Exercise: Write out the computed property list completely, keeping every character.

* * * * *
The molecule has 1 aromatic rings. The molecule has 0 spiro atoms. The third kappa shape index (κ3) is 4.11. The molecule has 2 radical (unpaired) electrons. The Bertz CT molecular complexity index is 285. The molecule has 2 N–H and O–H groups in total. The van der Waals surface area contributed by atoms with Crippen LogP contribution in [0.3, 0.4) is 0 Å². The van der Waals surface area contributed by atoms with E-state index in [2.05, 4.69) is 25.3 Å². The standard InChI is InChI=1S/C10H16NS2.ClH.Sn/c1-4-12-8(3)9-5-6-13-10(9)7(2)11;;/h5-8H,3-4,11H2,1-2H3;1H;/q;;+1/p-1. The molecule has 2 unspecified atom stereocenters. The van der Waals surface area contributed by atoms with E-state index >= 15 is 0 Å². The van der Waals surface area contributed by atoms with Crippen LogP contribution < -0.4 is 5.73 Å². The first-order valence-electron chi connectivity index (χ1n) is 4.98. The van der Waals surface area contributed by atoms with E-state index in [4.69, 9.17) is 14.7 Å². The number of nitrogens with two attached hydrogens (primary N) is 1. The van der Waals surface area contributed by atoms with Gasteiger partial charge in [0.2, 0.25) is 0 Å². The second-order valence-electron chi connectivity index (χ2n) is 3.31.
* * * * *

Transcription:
The molecule has 1 aromatic rings. The molecule has 0 spiro atoms. The third kappa shape index (κ3) is 4.11. The molecule has 2 radical (unpaired) electrons. The Bertz CT molecular complexity index is 285. The molecule has 2 N–H and O–H groups in total. The van der Waals surface area contributed by atoms with Crippen LogP contribution in [0.3, 0.4) is 0 Å². The van der Waals surface area contributed by atoms with E-state index in [2.05, 4.69) is 25.3 Å². The standard InChI is InChI=1S/C10H16NS2.ClH.Sn/c1-4-12-8(3)9-5-6-13-10(9)7(2)11;;/h5-8H,3-4,11H2,1-2H3;1H;/q;;+1/p-1. The molecule has 2 unspecified atom stereocenters. The van der Waals surface area contributed by atoms with E-state index >= 15 is 0 Å². The van der Waals surface area contributed by atoms with Crippen LogP contribution < -0.4 is 5.73 Å². The first-order valence-electron chi connectivity index (χ1n) is 4.98. The van der Waals surface area contributed by atoms with E-state index in [4.69, 9.17) is 14.7 Å². The number of nitrogens with two attached hydrogens (primary N) is 1. The van der Waals surface area contributed by atoms with Gasteiger partial charge in [0.2, 0.25) is 0 Å². The second-order valence-electron chi connectivity index (χ2n) is 3.31.